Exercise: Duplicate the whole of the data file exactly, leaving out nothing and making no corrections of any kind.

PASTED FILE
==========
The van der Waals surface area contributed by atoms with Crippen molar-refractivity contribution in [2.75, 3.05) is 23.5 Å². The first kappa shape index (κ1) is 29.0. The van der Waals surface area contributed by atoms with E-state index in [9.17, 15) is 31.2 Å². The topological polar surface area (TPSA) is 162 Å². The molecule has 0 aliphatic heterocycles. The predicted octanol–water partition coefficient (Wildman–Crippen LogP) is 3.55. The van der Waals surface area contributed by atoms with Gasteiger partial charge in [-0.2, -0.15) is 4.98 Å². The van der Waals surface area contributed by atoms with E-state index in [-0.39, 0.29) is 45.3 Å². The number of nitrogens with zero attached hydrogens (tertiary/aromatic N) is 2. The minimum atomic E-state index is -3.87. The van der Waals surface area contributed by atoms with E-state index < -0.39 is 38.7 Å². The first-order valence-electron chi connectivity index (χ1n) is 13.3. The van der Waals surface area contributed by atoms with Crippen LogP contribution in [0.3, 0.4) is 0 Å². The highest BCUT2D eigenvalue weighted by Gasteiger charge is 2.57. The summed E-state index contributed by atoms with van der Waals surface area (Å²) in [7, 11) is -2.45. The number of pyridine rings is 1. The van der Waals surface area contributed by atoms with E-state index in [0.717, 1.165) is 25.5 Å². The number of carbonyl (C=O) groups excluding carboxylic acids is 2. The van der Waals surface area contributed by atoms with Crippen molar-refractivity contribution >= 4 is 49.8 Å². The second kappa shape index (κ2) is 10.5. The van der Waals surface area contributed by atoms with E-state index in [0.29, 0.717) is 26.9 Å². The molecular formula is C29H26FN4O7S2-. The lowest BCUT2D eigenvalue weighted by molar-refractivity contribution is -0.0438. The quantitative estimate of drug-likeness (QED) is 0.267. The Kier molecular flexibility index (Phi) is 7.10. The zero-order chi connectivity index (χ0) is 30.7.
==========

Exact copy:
The van der Waals surface area contributed by atoms with Crippen molar-refractivity contribution in [2.75, 3.05) is 23.5 Å². The first kappa shape index (κ1) is 29.0. The van der Waals surface area contributed by atoms with E-state index in [9.17, 15) is 31.2 Å². The topological polar surface area (TPSA) is 162 Å². The molecule has 0 aliphatic heterocycles. The predicted octanol–water partition coefficient (Wildman–Crippen LogP) is 3.55. The van der Waals surface area contributed by atoms with Gasteiger partial charge in [-0.2, -0.15) is 4.98 Å². The van der Waals surface area contributed by atoms with E-state index in [-0.39, 0.29) is 45.3 Å². The number of nitrogens with zero attached hydrogens (tertiary/aromatic N) is 2. The minimum atomic E-state index is -3.87. The van der Waals surface area contributed by atoms with E-state index < -0.39 is 38.7 Å². The first-order valence-electron chi connectivity index (χ1n) is 13.3. The van der Waals surface area contributed by atoms with Crippen LogP contribution in [0.3, 0.4) is 0 Å². The highest BCUT2D eigenvalue weighted by Gasteiger charge is 2.57. The summed E-state index contributed by atoms with van der Waals surface area (Å²) in [7, 11) is -2.45. The number of pyridine rings is 1. The van der Waals surface area contributed by atoms with E-state index in [0.717, 1.165) is 25.5 Å². The number of carbonyl (C=O) groups excluding carboxylic acids is 2. The van der Waals surface area contributed by atoms with Crippen molar-refractivity contribution >= 4 is 49.8 Å². The second kappa shape index (κ2) is 10.5. The van der Waals surface area contributed by atoms with E-state index in [0.29, 0.717) is 26.9 Å². The molecular formula is C29H26FN4O7S2-. The lowest BCUT2D eigenvalue weighted by molar-refractivity contribution is -0.0438. The quantitative estimate of drug-likeness (QED) is 0.267. The Kier molecular flexibility index (Phi) is 7.10. The zero-order chi connectivity index (χ0) is 30.7.